Not releasing these to parents should also help focus the parents' attention on the qualified, experienced, professional whose job it is to assess that child's performance and the overall assessment that has been made. It shouldn't matter if a child got 97% on an exam if the teacher has made the qualified opinion over almost a year of near-daily interaction that a child is reading at the level to be expected.

        The IB is a very different system, but it is also a more meaningful education and looks at children throughout the year and as a whole rather than just as numbers on end of year exams. Rather than asking for exam grades, I would encourage the original poster to sit down with his/her child's teacher and discuss these concerns. It is more important to understand if, how and why the child may have fallen behind in reading relative to the year before rather than seek numbers that are not as meaningful as you might think and try to use them to convince the teacher to change the assessment.

  2. S. Stirrer says:

    Surely this inequality in our children's education is a violation of their human rights. 

    • Anonymous says:

      Please go crawl back into your hole, S. Stirrer. We have NOT missed your trolling. And it is NOT funny or clever.

  3. Anonymous says:

    Congratulations to all those involved. The IB programme is recognised globally as requiring a high standard and students who complete the IB programme will be well placed to compete in the global economy. 

    • Anonymass says:

      Though hopefully primary school students won't be competing directly int he global economy.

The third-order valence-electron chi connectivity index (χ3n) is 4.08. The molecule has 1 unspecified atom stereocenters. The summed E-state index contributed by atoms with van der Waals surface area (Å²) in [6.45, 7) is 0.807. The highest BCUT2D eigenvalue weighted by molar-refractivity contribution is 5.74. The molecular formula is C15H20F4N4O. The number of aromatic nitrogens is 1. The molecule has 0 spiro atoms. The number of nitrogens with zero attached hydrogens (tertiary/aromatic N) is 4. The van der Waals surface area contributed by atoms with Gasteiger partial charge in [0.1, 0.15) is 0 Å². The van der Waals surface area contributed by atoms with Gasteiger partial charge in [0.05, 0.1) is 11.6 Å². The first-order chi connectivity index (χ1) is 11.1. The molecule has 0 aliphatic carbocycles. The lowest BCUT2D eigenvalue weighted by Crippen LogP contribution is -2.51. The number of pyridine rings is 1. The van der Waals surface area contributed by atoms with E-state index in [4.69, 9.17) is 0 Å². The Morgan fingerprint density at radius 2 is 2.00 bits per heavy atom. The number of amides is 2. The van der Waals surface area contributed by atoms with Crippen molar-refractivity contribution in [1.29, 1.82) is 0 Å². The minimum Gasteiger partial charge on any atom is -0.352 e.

4. Porky Pig says:

    Not sure what it is about this lovely, fuzzy news that somehow just doesn't make me want to jump for joy – maybe it's because I know that despite the change, end results will remain the same…

  5. student says:

    If I'm not mistaken CIS [cayman international school] was  the first school in the Island to get the IB rating. It's really wonderful to see our government schools improving to this level as well!  

    • Anonymous says:

      Student,  if you read the article properly, you will notice that it said government schools. CIS is a private school.


    • Anonymous says:

      StillI love my children so there is no chance of them going to a government school.

      • Truth B. Told says:

        I love my children more and it will be a cold day in hell before they ever attend CIS. 

  6. Anonymous says:

    Congratulations to all involved

  7. Anonymous says:

    brilliant achievement…now could CIG earn some extra cash by expanding these schools and selling the addtional places to the brighter children from other caribbean nations? It happens in a lot of other countries

    • Anonymous says:

      The additional spaces are filled with other nationalities and taxpayers are paying their way.  They are guaranteed scholarships in the public and private sectors and the locals are the underdogs.  Figure for yourself.